Vanguard this month launched a family of mutual funds investing in short-term Treasury Inflation-Protected Securities. While investors could duplicate this strategy by simply buying and holding 5-year TIPS to maturity (at zero cost with Treasury Direct), these low-fee funds are intriguing as a possible substitute for cash in your portfolio.
Here are the three share classes, with identical investing philosophies but differing fee structures:
- Short-Term Inflation-Protected Securities Fund Investor Shares (VTIPX), a traditional mutual fund with a 0.25% purchase fee and an expense ratio of 0.20%. Minimum investment: $3,000.
- Short-Term Inflation-Protected Securities Index Fund Admiral Shares (VTAPX), a traditional mutual fund with a 0.25% purchase fee and an expense ratio of 0.10%. Minimum investment: $10,000.
- Short-Term Inflation-Protected Securities ETF (VTIP), an ETF with no purchase fee and an expense ratio of 0.10%. No minimum investment, but brokerage fees might apply.
The purchase fee on the two mutual funds doesn’t apply to reinvested dividends and capital gains. While this fee benefits current shareholders, and is designed to discourage short-term trading, I think the ETF should be the way to go with this investment, especially in a brokerage (like Vanguard) with no commissions and automatic reinvestment of dividends.
However … as Vanguard notes: “The market price of Vanguard ETF Shares may be more or less than net asset value.” This is the case as of Friday, with the market price of the ETF closing at $49.88, and the NAV ending at $49.75. For this reason, the Admiral shares also have appeal, with dividends reinvested.
This is going to be a moderately-traded ETF, with average volume likely to be about 30,000 shares a day, compared to 900,000+ a day for the TIP ETF. Therefore, buyers and sellers should set limit orders, not market orders. Here is how the ETF performed versus Admiral shares in the last five days:
Goals of these funds. Vanguard lays out three simple investing goals:
- Invests primarily in U.S. Treasury Inflation-Protected Securities with remaining maturities of less than five years.
- Seeks inflation protection and income consistent with short-term U.S. Treasury Inflation-Protected Securities.
- Principal and interest adjusted for inflation.
Consider N0. 2, income consistent with short-term U.S. Treasury Inflation-Protected Securities. Because TIPS yields have plummeted since mid 2011, short-term TIPS provide income well below the rate of inflation. There are only 14 TIPS with maturities of less than six years, and these have a typical yield of -1.35%. So if inflation averages 2.5% in the next few years, these issues will provide a yield of about 1.15%, which is less than you can get on a 5-year bank CD.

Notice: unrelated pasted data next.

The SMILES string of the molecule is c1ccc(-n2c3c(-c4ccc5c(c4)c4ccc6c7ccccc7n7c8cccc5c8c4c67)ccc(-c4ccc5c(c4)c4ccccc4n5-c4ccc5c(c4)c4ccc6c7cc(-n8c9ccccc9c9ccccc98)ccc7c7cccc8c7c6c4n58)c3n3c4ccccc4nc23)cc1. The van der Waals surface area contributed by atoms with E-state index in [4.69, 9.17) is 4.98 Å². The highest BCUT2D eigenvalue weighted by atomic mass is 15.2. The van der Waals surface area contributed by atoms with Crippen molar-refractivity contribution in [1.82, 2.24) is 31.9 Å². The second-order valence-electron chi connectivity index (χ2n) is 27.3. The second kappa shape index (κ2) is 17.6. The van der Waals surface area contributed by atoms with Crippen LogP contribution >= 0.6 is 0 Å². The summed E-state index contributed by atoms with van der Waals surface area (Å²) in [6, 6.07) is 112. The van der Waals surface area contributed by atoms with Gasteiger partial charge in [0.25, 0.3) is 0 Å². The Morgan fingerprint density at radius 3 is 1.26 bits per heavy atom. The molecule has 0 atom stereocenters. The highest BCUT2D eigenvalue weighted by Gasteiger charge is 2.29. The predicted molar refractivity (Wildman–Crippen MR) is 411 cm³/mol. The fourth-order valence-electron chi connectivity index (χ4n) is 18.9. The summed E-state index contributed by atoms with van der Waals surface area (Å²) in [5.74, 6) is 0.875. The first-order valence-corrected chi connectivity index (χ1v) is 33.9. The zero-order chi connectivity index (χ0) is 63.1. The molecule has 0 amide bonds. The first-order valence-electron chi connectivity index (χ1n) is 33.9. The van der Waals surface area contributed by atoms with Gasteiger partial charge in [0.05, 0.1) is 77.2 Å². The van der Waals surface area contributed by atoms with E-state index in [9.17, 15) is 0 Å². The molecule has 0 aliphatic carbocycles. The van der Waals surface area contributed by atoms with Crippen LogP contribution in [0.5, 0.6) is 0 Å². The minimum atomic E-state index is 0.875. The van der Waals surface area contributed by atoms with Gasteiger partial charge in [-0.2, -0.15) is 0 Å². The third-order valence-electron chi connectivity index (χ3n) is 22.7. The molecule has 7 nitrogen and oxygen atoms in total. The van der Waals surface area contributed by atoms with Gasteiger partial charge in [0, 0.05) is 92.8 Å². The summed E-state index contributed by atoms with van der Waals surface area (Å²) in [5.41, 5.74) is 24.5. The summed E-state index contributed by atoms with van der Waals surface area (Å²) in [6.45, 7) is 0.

Consider No. 3, principal and interest adjusted for inflation. Well, not quite. Keep in mind that because of No. 2, principal and interest will currently lag inflation by about 1.35%.
Short-term TIPS versus cash. Cash in a money market account or bank savings account, earning maybe 0.04% today (I”m being generous), is going to lag inflation by an even wider margin. That is why I think these short-term TIPS funds could work as slightly more risky substitute for cash.
These TIPS funds aren’t money market accounts and their net asset value will vary. Although there is zero credit risk, there is interest-rate risk and you could lose money.
There are two other ETFs that track short-term TIPS — iShares Barclays 0-5 Year TIPS Bond (STIP) and PIMCO 1-5 Year US TIPS Index ETF (STPZ) — and here is how they performed over the last year:
At this point, Vanguard isn’t listing duration or yield for these brand-new funds, but from the Pimco and iShares funds you can predict a duration of about 2.5%, meaning that net asset value will fall about 2.5% for every 1% rise in yield. If short-term TIPS returned to a more ‘normal’ yield of 0.5% above inflation, investors could see a 4.5% drop in net asset value. So the risk is not extreme, but it is there.
On yield, buyers can expect about 1% in the near term. That’s not great, but it is better than cash.
Other alternatives. If you haven’t invested in US Savings I Bonds this year, you can still buy $10,000 per person before Oct. 31 and get a six-month interest rate of 2.2% and then 1.76% for the next six months, resulting in a combined annual yield of 1.98% in the next year. That’s definitely better than cash, and you avoid any current tax liability.
Another strategy, as I noted above, would be to buy and hold to maturity every new issue and reissue of 5-year TIPS on Treasury Direct. This produces zero cost and zero risk. The next 5-year offering is a reissue on Thursday, Dec. 20, 2012.
Conclusion. I view the Vanguard short-term TIPS funds as a low-risk and low-return investment. Because of the built-in protection against unexpected inflation, these funds are a good alternative to cash, if you can tolerate the small additional risk.
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A high-yield saving account, say at Ally will get you a 0.90% interest rate. That’s probably the best place to park short-term cash.
Royce, I am sure there more TIPS available that you would see posted on brokerage accounts. But it is a great question. An index fund would need to own a lot of TIPS, and one just starting up would need to dip into some sort of market. Just how liquid are these?
I was looking at ask prices for TIPS on Vanguard and Schwab and was only presented with four available for purchase. If in fact this is all there is in the market, where will Vanguard get the TIPS necessary for the new fund?
John, you are correct! Thanks for the alert and I made the correction. (Don’t we wish we could be investing in VTSPX?)
At the beginning of your post, I think your intention was to reference the Investor VTIPX version of the Vanguard TIPS fund with its $3,000 minimum rather than the Institutional VTSPX version with its $5,000,000 minimum.